Manila was my least favorite part of our honeymoon, but instead of lambasting its horrendous traffic, stifling pollution, and blatant class stratification, I’ll focus on the positive aspects and hope that you do a better job than I did when planning a trip to this metropolis.
Manila is the capital of the Philippines and is situated on the eastern shore of Manila Bay. It is the most densely populated city in the world, and is one of sixteen cities that make up the region of Metro Manila. In 1571, Mexican conquistadors founded present-day Manila. The city thus became the center of Spanish trade in Asia, earning its nickname “Pearl of the Orient”. The city underwent Chinese revolts, pirate attacks, earthquakes, numerous invasion attempts, and British occupation. Most of Manila was flattened by aerial bombardment by the U.S. Air Force near the end of World War II, so very little remains of Manila’s prewar and colonial architecture, which is a shame.
For anyone interested in Filipino history, a visit to Intramuros is a must. Intramuros, or “within the walls,” is the oldest district in Manila and was walled to defend the city from foreign invasion. It is the only district of Manila where you can find old Spanish-era influences. A museum dedicated to national hero Jose Rizal is located in Intramuros, as the site is where he was actually detained during his final days. The museum showcases artifacts that prove how extraordinary Rizal was — he was a political leader, an author, an artist, a poet, and more.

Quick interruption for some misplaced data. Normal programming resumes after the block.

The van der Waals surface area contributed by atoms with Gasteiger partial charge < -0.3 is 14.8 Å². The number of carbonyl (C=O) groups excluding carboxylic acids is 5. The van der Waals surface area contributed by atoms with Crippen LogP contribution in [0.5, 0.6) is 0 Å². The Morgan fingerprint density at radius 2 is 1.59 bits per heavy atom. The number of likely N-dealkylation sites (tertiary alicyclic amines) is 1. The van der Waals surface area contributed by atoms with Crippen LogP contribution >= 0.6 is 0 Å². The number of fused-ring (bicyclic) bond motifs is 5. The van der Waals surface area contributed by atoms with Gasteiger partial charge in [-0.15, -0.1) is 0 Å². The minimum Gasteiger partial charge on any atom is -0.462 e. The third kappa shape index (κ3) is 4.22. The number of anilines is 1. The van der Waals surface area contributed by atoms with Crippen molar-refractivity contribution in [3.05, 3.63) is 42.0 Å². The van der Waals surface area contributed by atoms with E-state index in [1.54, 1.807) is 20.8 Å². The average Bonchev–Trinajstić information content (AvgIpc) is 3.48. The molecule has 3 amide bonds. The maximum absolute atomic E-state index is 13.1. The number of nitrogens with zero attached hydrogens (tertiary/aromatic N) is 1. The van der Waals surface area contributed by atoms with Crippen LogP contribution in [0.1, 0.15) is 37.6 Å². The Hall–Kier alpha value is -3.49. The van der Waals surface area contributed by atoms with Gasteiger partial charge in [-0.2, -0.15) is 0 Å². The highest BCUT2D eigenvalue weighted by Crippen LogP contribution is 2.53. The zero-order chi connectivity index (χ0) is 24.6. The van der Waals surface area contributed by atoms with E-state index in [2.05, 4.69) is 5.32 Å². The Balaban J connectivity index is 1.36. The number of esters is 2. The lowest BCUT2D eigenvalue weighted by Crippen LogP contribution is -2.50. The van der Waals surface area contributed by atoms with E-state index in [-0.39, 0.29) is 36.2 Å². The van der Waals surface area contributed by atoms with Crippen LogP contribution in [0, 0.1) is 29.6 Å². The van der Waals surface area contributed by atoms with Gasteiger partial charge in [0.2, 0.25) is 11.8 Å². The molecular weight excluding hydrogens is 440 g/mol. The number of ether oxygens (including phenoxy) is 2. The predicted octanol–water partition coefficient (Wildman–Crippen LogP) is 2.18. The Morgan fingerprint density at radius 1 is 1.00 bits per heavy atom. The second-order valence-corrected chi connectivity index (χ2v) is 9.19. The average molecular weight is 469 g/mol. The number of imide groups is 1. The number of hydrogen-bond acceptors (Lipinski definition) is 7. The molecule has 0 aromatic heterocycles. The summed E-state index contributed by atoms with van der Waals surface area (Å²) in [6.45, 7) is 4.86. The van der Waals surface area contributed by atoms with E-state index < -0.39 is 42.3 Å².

Manila is extremely humid, especially in the summer, so we constantly took refuge in underground walkways, shopping malls, and museums. My favorite museum is the Ayala Museum, which is located in the district of Makati. The six-story museum houses contemporary art and archaeological exhibits, but the best part is the diorama exhibit, which narrates Philippine history through 60 beautifully handcrafted dioramas. We borrowed a pair of headphones and took a fascinating audio tour of the museum. This was easily my favorite few hours in Manila.
It always saddens me when American tourists who visit the Philippines bypass places like Manila and Quezon City and go straight to Palawan and Boracay, reducing an entire country to snorkeling and postcard-perfect beaches. It’s similar to those who travel to Thailand just for Phuket or the Phi Phi Islands. I don’t blame them, as my preferred regions of the Philippines are also less built-up and quite touristy (e.g., Banaue and Davao). However, Manila is an interesting city that I hope will eventually gain the respect it deserves.
That’s it for the Philippines. Anyong haseyo, Seoul!
Tips for future travelers:
- Avoid driving (and being driven) at all costs. You haven’t seen traffic until you’ve seen Manila traffic. Stay at a hotel within walking distance to most of your sites.
- If you have time, take a day-trip to Tagaytay, just south of Manila. Per recommendation, my grandparents’ driver took us on a detour on our way to Manila so we could view Lake Taal from the city of Tagaytay. Lake Taal is a freshwater lake that fills a massive volcanic caldera formed after a series of eruptions. The lake was once part of the South China Sea, but the eruptions filled in the entrance, isolating it from the ocean. One very lucky Starbucks in Tagaytay just so happens to offer one of the best views of Lake Taal, so we ordered an ensamada and ube cheesecake and took in the scenery.
- Travel with my parents. Back in 2011, they took me to Manila and we had a perfectly good time. We went to Intramuros, the Ayala Museum, and even the same shopping malls, so I’ll have to figure out what they did differently to make the experience so much more pleasant.